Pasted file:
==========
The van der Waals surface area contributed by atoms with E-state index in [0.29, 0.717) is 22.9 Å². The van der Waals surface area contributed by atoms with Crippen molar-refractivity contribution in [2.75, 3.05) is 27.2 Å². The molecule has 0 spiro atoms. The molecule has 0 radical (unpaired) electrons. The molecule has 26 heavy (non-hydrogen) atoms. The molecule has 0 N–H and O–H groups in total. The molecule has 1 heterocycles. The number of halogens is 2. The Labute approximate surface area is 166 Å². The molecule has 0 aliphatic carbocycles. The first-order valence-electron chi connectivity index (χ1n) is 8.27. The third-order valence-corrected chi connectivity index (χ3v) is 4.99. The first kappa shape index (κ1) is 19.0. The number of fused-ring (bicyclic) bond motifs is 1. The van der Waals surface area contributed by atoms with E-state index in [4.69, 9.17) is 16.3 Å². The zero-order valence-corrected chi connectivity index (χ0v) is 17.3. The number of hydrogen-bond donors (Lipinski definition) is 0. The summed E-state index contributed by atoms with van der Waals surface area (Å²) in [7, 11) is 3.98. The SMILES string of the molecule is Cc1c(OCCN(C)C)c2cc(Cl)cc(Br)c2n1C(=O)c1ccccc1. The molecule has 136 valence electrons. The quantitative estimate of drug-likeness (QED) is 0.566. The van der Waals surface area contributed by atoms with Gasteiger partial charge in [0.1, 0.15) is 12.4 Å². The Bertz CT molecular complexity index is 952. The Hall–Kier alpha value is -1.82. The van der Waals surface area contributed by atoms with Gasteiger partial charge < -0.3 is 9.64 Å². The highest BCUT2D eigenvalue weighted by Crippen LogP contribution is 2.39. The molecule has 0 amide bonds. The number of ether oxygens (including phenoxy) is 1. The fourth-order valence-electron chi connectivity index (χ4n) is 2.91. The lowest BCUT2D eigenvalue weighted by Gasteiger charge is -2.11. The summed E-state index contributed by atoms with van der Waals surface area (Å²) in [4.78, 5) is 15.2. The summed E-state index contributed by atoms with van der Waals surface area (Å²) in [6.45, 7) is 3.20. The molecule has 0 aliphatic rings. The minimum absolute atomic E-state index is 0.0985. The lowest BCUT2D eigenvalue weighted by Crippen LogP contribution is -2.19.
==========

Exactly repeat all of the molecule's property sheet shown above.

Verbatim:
The van der Waals surface area contributed by atoms with E-state index in [0.29, 0.717) is 22.9 Å². The van der Waals surface area contributed by atoms with Crippen molar-refractivity contribution in [2.75, 3.05) is 27.2 Å². The molecule has 0 spiro atoms. The molecule has 0 radical (unpaired) electrons. The molecule has 26 heavy (non-hydrogen) atoms. The molecule has 0 N–H and O–H groups in total. The molecule has 1 heterocycles. The number of halogens is 2. The Labute approximate surface area is 166 Å². The molecule has 0 aliphatic carbocycles. The first-order valence-electron chi connectivity index (χ1n) is 8.27. The third-order valence-corrected chi connectivity index (χ3v) is 4.99. The first kappa shape index (κ1) is 19.0. The number of fused-ring (bicyclic) bond motifs is 1. The van der Waals surface area contributed by atoms with E-state index in [4.69, 9.17) is 16.3 Å². The zero-order valence-corrected chi connectivity index (χ0v) is 17.3. The number of hydrogen-bond donors (Lipinski definition) is 0. The summed E-state index contributed by atoms with van der Waals surface area (Å²) in [7, 11) is 3.98. The SMILES string of the molecule is Cc1c(OCCN(C)C)c2cc(Cl)cc(Br)c2n1C(=O)c1ccccc1. The molecule has 136 valence electrons. The quantitative estimate of drug-likeness (QED) is 0.566. The van der Waals surface area contributed by atoms with Gasteiger partial charge in [0.1, 0.15) is 12.4 Å². The Bertz CT molecular complexity index is 952. The Hall–Kier alpha value is -1.82. The van der Waals surface area contributed by atoms with Gasteiger partial charge < -0.3 is 9.64 Å². The highest BCUT2D eigenvalue weighted by Crippen LogP contribution is 2.39. The molecule has 0 amide bonds. The number of ether oxygens (including phenoxy) is 1. The fourth-order valence-electron chi connectivity index (χ4n) is 2.91. The lowest BCUT2D eigenvalue weighted by Gasteiger charge is -2.11. The summed E-state index contributed by atoms with van der Waals surface area (Å²) in [4.78, 5) is 15.2. The summed E-state index contributed by atoms with van der Waals surface area (Å²) in [6.45, 7) is 3.20. The molecule has 0 aliphatic rings. The minimum absolute atomic E-state index is 0.0985. The lowest BCUT2D eigenvalue weighted by Crippen LogP contribution is -2.19.